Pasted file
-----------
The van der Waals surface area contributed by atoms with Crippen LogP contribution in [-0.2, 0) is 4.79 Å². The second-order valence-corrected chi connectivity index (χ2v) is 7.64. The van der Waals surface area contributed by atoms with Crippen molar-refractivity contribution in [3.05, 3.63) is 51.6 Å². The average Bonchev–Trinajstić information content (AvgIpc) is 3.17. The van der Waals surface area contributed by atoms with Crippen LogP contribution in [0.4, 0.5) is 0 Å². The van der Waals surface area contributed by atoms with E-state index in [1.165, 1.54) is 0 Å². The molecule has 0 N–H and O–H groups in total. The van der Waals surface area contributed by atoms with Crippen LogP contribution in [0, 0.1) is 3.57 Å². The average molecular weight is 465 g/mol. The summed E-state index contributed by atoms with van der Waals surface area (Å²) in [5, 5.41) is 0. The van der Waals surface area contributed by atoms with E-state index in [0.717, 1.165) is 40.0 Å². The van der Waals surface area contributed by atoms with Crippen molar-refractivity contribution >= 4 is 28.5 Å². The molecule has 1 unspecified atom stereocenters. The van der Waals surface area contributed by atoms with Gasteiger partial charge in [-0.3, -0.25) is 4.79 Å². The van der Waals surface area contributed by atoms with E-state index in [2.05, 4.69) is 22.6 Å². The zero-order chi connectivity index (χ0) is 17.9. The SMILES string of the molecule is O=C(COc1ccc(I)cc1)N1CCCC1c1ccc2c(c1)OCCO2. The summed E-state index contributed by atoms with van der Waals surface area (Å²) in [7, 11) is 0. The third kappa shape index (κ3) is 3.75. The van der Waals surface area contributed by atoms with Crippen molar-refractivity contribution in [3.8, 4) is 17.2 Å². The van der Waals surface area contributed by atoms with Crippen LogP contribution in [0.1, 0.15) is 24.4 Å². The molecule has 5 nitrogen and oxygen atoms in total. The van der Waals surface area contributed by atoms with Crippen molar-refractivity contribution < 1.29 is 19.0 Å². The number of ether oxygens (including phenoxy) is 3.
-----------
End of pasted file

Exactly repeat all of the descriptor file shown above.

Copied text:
The van der Waals surface area contributed by atoms with Crippen LogP contribution in [-0.2, 0) is 4.79 Å². The second-order valence-corrected chi connectivity index (χ2v) is 7.64. The van der Waals surface area contributed by atoms with Crippen molar-refractivity contribution in [3.05, 3.63) is 51.6 Å². The average Bonchev–Trinajstić information content (AvgIpc) is 3.17. The van der Waals surface area contributed by atoms with Crippen LogP contribution in [0.4, 0.5) is 0 Å². The van der Waals surface area contributed by atoms with E-state index in [1.165, 1.54) is 0 Å². The molecule has 0 N–H and O–H groups in total. The van der Waals surface area contributed by atoms with Crippen LogP contribution in [0, 0.1) is 3.57 Å². The average molecular weight is 465 g/mol. The summed E-state index contributed by atoms with van der Waals surface area (Å²) in [5, 5.41) is 0. The van der Waals surface area contributed by atoms with E-state index in [0.717, 1.165) is 40.0 Å². The van der Waals surface area contributed by atoms with Crippen molar-refractivity contribution >= 4 is 28.5 Å². The molecule has 1 unspecified atom stereocenters. The van der Waals surface area contributed by atoms with Gasteiger partial charge in [-0.3, -0.25) is 4.79 Å². The van der Waals surface area contributed by atoms with E-state index in [2.05, 4.69) is 22.6 Å². The zero-order chi connectivity index (χ0) is 17.9. The SMILES string of the molecule is O=C(COc1ccc(I)cc1)N1CCCC1c1ccc2c(c1)OCCO2. The summed E-state index contributed by atoms with van der Waals surface area (Å²) in [7, 11) is 0. The third kappa shape index (κ3) is 3.75. The van der Waals surface area contributed by atoms with Crippen molar-refractivity contribution in [3.8, 4) is 17.2 Å². The van der Waals surface area contributed by atoms with Crippen LogP contribution in [0.1, 0.15) is 24.4 Å². The molecule has 5 nitrogen and oxygen atoms in total. The van der Waals surface area contributed by atoms with Crippen molar-refractivity contribution < 1.29 is 19.0 Å². The number of ether oxygens (including phenoxy) is 3.